2.9. Exploiting matrix structure

A common situation in computation is that a problem has certain properties or structure that can be used to get a faster or more accurate solution. There are many properties of a matrix that can affect LU factorization. For example, an \(n \times n\) matrix \(A\) is diagonally dominant if

(2.9.1)\[\begin{split} |A_{ii}| > \sum_{\substack{j=1\\ j \neq i}}^{n} |A_{ij}| \hskip 0.25in \text{for each } i=1,\ldots,n.\end{split}\]

It turns out that a diagonally dominant matrix is guaranteed to be invertible, and row pivoting is not required for stability.

We next consider three important types of matrices that cause the LU factorization to be specialized in some important way.

Banded matrices

Definition 2.9.1 :  Bandwidth

A matrix \(\mathbf{A}\) has upper bandwidth \(b_u\) if \(j-i > b_u\) implies \(A_{ij}=0\), and lower bandwidth \(b_\ell\) if \(i-j > b_\ell\) implies \(A_{ij}=0\). We say the total bandwidth is \(b_u+b_\ell+1\). When \(b_u=b_\ell=1\), we have the important case of a tridiagonal matrix.

Demo 2.9.2

Here is a small tridiagonal matrix. Note that there is one fewer element on the super- and subdiagonals than on the main diagonal.

Use fill to create an array of a given size, with each element equal to a provided value.

A = diagm( -1=>[4,3,2,1,0], 0=>[2,2,0,2,1,2], 1=>fill(-1,5) )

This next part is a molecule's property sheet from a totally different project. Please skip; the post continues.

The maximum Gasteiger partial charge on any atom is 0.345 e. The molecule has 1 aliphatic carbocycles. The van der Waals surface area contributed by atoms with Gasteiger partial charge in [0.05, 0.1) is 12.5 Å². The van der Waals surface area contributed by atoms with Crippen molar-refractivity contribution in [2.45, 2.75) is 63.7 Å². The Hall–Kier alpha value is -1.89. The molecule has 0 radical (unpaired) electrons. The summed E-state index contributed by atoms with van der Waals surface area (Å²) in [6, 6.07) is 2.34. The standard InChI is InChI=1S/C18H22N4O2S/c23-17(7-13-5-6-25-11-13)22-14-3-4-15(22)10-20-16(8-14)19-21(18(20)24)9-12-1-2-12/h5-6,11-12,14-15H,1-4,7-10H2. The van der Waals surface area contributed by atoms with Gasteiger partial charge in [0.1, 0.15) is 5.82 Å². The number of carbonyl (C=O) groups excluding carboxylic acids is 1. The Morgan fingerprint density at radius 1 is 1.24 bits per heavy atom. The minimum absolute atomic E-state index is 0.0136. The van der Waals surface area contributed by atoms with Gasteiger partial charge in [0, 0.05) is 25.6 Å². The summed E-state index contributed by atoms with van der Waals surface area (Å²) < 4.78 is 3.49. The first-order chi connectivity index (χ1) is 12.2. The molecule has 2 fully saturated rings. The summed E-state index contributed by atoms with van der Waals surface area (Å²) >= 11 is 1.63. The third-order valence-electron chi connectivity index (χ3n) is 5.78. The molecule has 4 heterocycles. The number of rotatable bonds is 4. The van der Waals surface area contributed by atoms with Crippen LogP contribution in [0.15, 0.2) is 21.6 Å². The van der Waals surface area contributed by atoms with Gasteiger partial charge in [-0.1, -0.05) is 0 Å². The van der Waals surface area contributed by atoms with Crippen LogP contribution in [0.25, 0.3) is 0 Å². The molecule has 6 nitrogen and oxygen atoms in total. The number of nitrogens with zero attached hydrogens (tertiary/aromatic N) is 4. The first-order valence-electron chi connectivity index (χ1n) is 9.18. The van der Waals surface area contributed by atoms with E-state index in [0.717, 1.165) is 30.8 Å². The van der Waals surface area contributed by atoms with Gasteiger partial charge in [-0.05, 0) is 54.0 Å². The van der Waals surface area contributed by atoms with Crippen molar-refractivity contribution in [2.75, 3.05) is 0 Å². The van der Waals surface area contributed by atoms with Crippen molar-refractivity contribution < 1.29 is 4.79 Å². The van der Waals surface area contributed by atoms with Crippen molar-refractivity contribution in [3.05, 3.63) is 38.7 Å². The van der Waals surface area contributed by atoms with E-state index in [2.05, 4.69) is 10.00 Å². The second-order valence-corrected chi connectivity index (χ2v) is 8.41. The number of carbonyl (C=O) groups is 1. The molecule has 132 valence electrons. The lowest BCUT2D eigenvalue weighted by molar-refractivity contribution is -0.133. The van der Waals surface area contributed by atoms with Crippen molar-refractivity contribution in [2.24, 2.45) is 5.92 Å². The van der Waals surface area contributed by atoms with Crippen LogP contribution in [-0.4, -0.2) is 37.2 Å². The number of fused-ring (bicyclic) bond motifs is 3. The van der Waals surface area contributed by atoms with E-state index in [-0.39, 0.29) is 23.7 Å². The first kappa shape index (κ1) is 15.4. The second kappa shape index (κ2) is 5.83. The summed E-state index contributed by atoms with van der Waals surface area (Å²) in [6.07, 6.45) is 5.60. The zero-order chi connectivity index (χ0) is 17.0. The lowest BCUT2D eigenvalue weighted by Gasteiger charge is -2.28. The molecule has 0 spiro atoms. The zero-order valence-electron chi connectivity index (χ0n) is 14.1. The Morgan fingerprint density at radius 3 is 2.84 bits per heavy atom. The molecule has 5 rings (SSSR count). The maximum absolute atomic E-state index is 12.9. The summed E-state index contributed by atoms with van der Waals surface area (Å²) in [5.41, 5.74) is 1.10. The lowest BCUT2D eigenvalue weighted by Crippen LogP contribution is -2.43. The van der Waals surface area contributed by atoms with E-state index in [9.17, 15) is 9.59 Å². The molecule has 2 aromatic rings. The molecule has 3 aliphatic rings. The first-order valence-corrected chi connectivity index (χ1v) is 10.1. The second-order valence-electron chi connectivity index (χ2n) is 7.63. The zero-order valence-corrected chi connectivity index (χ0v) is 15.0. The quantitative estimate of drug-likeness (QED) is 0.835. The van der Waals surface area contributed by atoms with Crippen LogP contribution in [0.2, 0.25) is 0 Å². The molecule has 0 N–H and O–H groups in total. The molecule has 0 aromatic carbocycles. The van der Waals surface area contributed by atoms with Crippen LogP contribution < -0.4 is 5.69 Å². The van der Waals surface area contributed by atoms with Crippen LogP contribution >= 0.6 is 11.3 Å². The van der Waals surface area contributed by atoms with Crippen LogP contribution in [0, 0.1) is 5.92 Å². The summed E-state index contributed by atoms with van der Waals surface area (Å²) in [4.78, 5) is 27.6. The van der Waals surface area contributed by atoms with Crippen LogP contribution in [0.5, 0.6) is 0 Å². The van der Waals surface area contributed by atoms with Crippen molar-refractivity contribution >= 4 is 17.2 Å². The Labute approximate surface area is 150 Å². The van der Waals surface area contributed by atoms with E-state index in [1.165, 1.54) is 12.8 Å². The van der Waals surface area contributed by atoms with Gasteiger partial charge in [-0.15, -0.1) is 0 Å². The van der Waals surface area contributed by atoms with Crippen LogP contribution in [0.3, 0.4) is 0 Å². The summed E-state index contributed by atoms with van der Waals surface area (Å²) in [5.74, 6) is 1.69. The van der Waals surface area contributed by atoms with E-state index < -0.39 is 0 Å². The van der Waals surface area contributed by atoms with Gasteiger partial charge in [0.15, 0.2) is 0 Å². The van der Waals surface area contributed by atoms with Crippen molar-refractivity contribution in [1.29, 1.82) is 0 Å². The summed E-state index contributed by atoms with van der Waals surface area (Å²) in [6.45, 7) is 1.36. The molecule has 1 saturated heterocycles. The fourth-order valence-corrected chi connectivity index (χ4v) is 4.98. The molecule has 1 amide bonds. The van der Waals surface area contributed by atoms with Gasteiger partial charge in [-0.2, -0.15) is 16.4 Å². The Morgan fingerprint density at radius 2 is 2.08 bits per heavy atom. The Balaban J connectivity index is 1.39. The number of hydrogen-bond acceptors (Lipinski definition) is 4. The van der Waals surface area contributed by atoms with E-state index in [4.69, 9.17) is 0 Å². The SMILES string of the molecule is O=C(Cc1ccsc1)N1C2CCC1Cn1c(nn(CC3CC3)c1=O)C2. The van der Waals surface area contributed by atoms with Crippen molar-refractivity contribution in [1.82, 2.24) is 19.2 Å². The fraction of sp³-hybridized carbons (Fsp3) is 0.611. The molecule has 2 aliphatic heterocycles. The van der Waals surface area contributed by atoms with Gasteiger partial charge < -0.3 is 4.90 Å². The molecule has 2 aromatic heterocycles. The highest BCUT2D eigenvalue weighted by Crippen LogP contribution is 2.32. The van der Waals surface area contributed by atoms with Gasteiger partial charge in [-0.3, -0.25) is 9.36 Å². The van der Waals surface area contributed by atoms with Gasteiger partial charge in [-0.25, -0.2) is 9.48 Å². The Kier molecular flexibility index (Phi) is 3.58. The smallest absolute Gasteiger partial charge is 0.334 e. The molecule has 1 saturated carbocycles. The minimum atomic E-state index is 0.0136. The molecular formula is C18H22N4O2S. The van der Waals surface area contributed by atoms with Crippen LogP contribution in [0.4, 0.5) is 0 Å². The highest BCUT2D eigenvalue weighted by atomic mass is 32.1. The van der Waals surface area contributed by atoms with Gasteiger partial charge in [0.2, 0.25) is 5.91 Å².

6×6 Matrix{Int64}:
 2  -1   0   0   0   0
 4   2  -1   0   0   0
 0   3   0  -1   0   0
 0   0   2   2  -1   0
 0   0   0   1   1  -1
 0   0   0   0   0   2

We can extract the elements on any diagonal using the diag function. The main or central diagonal is numbered zero, above and to the right of that is positive, and below and to the left is negative.

The diag function extracts the elements from a specified diagonal of a matrix.

@show diag_main = diag(A);
@show diag_minusone = diag(A,-1);
diag_main = diag(A) = [2, 2, 0, 2, 1, 2]
diag_minusone = diag(A, -1) = [4, 3, 2, 1, 0]

The lower and upper bandwidths of \(\mathbf{A}\) are repeated in the factors from the unpivoted LU factorization.

L,U = FNC.lufact(A)
L
6×6 LowerTriangular{Float64, Matrix{Float64}}:
 1.0   ⋅     ⋅        ⋅         ⋅    ⋅ 
 2.0  1.0    ⋅        ⋅         ⋅    ⋅ 
 0.0  0.75  1.0       ⋅         ⋅    ⋅ 
 0.0  0.0   2.66667  1.0        ⋅    ⋅ 
 0.0  0.0   0.0      0.214286  1.0   ⋅ 
 0.0  0.0   0.0      0.0       0.0  1.0
U
6×6 UpperTriangular{Float64, Matrix{Float64}}:
 2.0  -1.0   0.0    0.0       0.0       0.0
  ⋅    4.0  -1.0    0.0       0.0       0.0
  ⋅     ⋅    0.75  -1.0       0.0       0.0
  ⋅     ⋅     ⋅     4.66667  -1.0       0.0
  ⋅     ⋅     ⋅      ⋅        1.21429  -1.0
  ⋅     ⋅     ⋅      ⋅         ⋅        2.0